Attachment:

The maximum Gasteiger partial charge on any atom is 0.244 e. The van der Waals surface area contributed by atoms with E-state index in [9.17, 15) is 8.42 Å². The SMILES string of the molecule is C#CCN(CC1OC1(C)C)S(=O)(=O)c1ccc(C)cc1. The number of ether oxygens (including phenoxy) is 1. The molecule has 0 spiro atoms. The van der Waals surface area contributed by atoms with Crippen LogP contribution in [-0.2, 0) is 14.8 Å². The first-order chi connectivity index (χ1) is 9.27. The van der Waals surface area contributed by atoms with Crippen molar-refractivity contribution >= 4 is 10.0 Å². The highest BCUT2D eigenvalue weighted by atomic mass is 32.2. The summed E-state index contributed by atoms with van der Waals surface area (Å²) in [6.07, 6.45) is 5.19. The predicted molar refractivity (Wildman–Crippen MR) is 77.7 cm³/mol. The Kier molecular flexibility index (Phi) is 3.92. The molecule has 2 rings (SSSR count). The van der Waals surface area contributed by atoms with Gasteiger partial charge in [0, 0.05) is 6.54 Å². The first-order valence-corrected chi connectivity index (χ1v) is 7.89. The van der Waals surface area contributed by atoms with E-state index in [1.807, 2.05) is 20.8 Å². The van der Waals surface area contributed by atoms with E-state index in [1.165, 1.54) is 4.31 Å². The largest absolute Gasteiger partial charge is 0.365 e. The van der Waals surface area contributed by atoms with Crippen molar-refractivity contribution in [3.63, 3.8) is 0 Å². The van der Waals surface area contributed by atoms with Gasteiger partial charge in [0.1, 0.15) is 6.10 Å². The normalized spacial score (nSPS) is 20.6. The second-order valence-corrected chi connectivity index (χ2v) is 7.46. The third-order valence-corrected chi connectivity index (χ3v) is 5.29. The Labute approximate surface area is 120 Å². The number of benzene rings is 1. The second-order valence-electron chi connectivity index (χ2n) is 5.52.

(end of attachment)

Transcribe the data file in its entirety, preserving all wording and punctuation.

The maximum Gasteiger partial charge on any atom is 0.244 e. The van der Waals surface area contributed by atoms with E-state index in [9.17, 15) is 8.42 Å². The SMILES string of the molecule is C#CCN(CC1OC1(C)C)S(=O)(=O)c1ccc(C)cc1. The number of ether oxygens (including phenoxy) is 1. The molecule has 0 spiro atoms. The van der Waals surface area contributed by atoms with Crippen LogP contribution in [-0.2, 0) is 14.8 Å². The first-order chi connectivity index (χ1) is 9.27. The van der Waals surface area contributed by atoms with Crippen molar-refractivity contribution >= 4 is 10.0 Å². The highest BCUT2D eigenvalue weighted by atomic mass is 32.2. The summed E-state index contributed by atoms with van der Waals surface area (Å²) in [6.07, 6.45) is 5.19. The predicted molar refractivity (Wildman–Crippen MR) is 77.7 cm³/mol. The Kier molecular flexibility index (Phi) is 3.92. The molecule has 2 rings (SSSR count). The van der Waals surface area contributed by atoms with Gasteiger partial charge in [0, 0.05) is 6.54 Å². The first-order valence-corrected chi connectivity index (χ1v) is 7.89. The van der Waals surface area contributed by atoms with E-state index in [1.807, 2.05) is 20.8 Å². The van der Waals surface area contributed by atoms with E-state index in [1.165, 1.54) is 4.31 Å². The largest absolute Gasteiger partial charge is 0.365 e. The van der Waals surface area contributed by atoms with Crippen molar-refractivity contribution in [3.63, 3.8) is 0 Å². The van der Waals surface area contributed by atoms with Gasteiger partial charge in [0.1, 0.15) is 6.10 Å². The normalized spacial score (nSPS) is 20.6. The second-order valence-corrected chi connectivity index (χ2v) is 7.46. The third-order valence-corrected chi connectivity index (χ3v) is 5.29. The Labute approximate surface area is 120 Å². The number of benzene rings is 1. The second-order valence-electron chi connectivity index (χ2n) is 5.52.